I thought I had my Gmail address listed as my primary email address on Facebook. So imagine my surprise when, clued in by various posts on tech blogs earlier in the day, I flipped to my Facebook profile on Monday to find that people who wanted to email me were directed to the incomprehensible address firstname.lastname@example.org.
It appears that I—and countless other users—have been swept up in an under-the-radar effort by Facebook to drum up support for its email platform, which landed with something of a thud when it launched in 2010. So the social networking juggernaut decided it would default users’ email addresses away from whatever they had listed and toward their assigned Facebook aliases, and has been doing so in what appears to be a gradual rollout. (Not everyone’s address has been changed.)
The details of how the switch is being rolled out and who is affected aren’t clear; Facebook did not respond to The Daily Beast’s questions about the switch, instead pointing to a statement reading in part, “As we announced back in April, we’ve been updating addresses on Facebook to make them consistent across our site.” But what is clear is that Facebook took a rather basic piece of personal information and changed it without users’ consent.
The big question here, said Gervase Markham, a tech blogger whose weekend post about having his Facebook profile changed may have launched the sudden sweep of coverage, is “Who controls my presentation of myself on Facebook?”
Facebook’s answer is clear: we do.
The change is being reported in some corners as having occurred over the weekend, but the company pointed journalists to an April 12 news release announcing the change.
This, it is safe to say, was not a notice most Facebook users were aware of.
Harry Lin, executive in residence at the Pasadena-based tech incubator Idealab, said Facebook should have been a lot more proactive about notifying its users of the change. “I really do think the easiest thing for them to have done is just put a notice on everyone’s feed,” said Lin. “Do it several times leading up to the day it was going to happen. It’s very unobtrusive. It’s kind of a friendly way for the company to let us know it’s going to happen. And then when it did happen, everyone [would know] about it. But that’s not how they did it.”
Instead, those users who are aware of the change have been surprised by it. Why the secrecy? Possibly because Facebook realizes there’s been little enthusiasm over its email service, which when it was launched in 2010 was billed as a “Gmail killer.” “I think when most people find out about it most people are going to set [their address] back to whatever it was before,” Lin said. But if they don’t know, they won’t change it, bettering the odds that they’ll get yoked into using Facebook email.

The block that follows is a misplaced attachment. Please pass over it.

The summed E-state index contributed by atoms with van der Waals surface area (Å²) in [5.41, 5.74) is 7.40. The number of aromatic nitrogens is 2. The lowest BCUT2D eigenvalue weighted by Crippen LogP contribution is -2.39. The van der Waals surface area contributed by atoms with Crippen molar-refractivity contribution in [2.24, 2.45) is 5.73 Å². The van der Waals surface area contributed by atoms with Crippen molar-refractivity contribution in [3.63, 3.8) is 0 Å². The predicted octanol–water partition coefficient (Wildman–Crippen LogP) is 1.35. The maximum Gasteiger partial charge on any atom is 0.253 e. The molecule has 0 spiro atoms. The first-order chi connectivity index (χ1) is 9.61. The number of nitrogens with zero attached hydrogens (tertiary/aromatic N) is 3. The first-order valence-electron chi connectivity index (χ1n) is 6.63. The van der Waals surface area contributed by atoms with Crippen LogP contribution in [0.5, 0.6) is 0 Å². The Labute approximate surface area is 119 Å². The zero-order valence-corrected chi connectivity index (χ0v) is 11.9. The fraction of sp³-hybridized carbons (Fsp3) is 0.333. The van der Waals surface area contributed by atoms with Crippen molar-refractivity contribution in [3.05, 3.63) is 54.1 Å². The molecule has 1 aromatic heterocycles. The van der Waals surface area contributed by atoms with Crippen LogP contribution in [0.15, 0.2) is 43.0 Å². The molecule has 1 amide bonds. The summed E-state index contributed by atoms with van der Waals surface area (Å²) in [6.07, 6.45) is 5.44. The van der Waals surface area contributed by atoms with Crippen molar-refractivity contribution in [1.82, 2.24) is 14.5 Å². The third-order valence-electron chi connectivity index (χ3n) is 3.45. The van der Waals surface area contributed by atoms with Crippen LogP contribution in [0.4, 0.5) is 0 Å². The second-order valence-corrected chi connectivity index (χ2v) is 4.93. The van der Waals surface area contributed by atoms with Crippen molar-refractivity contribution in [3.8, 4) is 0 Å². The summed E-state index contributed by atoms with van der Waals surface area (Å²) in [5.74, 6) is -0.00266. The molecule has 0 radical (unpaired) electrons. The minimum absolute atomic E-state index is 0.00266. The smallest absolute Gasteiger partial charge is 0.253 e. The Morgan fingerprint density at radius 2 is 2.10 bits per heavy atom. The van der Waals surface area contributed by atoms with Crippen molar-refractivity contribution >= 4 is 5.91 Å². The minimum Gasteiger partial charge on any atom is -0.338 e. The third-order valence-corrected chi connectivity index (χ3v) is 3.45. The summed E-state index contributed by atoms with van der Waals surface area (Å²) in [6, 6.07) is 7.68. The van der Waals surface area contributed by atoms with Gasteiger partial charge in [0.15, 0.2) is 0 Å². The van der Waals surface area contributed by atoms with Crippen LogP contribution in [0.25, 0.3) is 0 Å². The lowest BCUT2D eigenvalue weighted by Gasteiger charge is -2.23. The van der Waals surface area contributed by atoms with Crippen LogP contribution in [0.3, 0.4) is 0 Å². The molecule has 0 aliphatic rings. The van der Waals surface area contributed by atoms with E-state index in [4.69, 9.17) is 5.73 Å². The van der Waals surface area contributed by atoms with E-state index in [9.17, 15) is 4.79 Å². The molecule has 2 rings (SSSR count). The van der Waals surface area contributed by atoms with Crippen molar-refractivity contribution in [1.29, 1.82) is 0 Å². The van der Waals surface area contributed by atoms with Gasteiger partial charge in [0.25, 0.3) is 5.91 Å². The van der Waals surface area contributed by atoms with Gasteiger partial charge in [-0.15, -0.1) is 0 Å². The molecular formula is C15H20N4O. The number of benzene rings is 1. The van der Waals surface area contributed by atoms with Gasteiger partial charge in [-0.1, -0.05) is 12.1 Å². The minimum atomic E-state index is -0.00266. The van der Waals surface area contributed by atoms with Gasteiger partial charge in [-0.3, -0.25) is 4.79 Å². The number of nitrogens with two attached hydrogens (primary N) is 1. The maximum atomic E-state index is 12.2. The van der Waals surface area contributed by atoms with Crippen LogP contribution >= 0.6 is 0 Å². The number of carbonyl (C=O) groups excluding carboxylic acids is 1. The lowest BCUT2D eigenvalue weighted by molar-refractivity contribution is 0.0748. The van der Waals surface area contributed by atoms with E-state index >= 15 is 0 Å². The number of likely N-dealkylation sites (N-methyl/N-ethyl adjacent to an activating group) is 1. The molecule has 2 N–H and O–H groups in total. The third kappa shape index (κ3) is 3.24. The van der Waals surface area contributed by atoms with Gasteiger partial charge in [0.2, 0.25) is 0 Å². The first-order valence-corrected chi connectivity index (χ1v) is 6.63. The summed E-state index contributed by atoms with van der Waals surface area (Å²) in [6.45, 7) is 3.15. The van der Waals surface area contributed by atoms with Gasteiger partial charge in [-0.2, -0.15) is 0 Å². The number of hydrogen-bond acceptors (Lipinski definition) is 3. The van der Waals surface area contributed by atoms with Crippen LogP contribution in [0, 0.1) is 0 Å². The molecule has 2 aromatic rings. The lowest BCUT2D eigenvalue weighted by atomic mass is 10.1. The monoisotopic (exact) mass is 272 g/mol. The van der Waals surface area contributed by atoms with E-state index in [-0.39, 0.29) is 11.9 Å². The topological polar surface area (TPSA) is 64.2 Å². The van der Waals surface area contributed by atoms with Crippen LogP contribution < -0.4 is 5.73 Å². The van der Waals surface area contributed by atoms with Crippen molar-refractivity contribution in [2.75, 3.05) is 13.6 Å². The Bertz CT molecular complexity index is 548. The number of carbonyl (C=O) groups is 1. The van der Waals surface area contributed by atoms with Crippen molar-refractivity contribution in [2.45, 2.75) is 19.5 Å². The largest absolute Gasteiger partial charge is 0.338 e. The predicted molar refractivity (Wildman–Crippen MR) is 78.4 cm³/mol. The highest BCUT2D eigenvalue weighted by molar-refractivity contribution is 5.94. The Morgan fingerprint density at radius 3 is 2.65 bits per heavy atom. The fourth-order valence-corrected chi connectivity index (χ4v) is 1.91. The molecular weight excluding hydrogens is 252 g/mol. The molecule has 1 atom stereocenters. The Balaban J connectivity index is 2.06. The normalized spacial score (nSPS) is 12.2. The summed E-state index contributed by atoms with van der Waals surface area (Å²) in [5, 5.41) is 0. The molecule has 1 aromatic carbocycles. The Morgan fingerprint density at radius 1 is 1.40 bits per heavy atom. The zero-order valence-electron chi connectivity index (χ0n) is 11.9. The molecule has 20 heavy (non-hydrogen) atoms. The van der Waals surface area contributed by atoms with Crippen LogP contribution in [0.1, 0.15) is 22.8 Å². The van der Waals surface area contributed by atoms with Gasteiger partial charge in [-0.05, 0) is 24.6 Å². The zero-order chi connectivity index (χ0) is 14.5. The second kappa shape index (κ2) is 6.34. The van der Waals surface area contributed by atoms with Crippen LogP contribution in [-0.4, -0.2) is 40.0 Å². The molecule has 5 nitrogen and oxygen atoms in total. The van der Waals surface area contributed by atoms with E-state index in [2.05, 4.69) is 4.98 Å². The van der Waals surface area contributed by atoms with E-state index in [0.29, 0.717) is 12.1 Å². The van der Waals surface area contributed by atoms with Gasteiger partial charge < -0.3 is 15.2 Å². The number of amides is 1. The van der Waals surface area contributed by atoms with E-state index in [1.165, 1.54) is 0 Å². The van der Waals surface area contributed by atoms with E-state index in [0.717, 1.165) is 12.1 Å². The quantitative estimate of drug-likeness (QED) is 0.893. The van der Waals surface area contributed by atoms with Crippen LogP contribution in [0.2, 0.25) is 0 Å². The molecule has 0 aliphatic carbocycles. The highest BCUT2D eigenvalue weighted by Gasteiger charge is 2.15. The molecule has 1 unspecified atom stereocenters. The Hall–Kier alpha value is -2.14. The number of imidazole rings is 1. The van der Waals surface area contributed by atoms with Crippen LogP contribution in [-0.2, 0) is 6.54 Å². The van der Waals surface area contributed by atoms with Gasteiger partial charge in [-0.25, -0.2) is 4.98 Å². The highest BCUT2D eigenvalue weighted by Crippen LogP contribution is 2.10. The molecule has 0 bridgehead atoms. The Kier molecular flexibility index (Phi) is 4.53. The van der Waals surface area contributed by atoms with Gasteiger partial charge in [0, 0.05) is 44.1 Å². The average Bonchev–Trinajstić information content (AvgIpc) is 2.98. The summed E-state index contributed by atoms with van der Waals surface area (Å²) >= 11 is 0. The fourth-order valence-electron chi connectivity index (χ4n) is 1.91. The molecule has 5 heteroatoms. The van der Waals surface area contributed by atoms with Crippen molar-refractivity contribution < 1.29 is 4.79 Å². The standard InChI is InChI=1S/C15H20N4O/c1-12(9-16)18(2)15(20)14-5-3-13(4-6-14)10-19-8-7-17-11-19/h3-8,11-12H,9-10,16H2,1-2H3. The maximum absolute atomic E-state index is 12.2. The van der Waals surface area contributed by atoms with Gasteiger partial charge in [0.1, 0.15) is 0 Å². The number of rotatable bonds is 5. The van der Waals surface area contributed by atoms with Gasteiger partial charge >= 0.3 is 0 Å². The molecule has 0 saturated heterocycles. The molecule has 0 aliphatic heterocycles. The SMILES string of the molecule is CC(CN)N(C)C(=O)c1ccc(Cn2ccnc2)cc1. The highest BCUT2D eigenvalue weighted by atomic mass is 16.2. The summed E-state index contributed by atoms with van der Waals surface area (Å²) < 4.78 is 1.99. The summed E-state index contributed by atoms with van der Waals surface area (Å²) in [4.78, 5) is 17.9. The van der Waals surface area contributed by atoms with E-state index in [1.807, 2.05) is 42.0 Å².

Ashkan Soltani, an independent privacy-and-security consultant, pointed out that the move is not unprecedented for a tech giant. In 2010 Google attracted the ire of consumer advocates by defaulting Gmail users into its Google Buzz service. Similarly, Windows has long sought to use its big chunk of the operating-system market to push users into other Microsoft products. “Just like Google Buzz, [Facebook is] trying to leverage one part of their platform to drive another piece of their platform,” said Soltani.
Mobile apps might be a big part of the story here, particularly given that two of Facebook’s biggest competitors, Apple and Google, have their own popular email applications that come preinstalled on tens of millions of mobile phones, said Soltani. “If you supplant your email with your Facebook app, it’s going to push Google and Apple out of the way on the mobile environment,” he said. “So you’re not going to have to pop open Apple mail or Google Mail” to access your email. “That gives [Facebook] better data on the user” and more advertising opportunities.
“So it makes the site much more sticky, and makes people stay on Facebook instead of going on to other platforms.”
Facebook’s move also underscores the surprising resiliency of email. “There’s all this literature that instant messaging and text is replacing email, and people are going to this platform, and that’s the future,” Soltani said. “And we kind of believe that, but it’s not 100 percent. And I think Facebook is realizing that for over a decade now, people are claiming they have the killer app, the next email, and it hasn’t happened. So this is a way to subtly nudge users into their platform.” In other words, Facebook is saying: if email is going to persist, we want a more active role in it.
Facebook’s rationalization for the change doesn’t appear convincing. Of the company’s assertion that it changed users’ email addresses for the sake of “consistency,” Lin said, “I don’t even know what that means.” A tempting interpretation for the lack of clarity is that Facebook knows the majority of users aren’t going to consider severing their relationship with the service over something like this. Soltani recalled an interview he gave a month ago: “Facebook is essentially Brokeback Mountain. Everyone thinks ‘Why can’t I quit you?’”
Lin, for his part, said he was having a hard time feeling outraged about the email switch. Consumers should know better by now, he argued.
“There’s an old saying [about] the Internet that if the service you’re using is free, you’re not the consumer, you’re the product,” he said. “And I don’t know if the average person understands that. You are in no way obligated to use this free service. So if you use it, you must know that in some way you’re being sold.”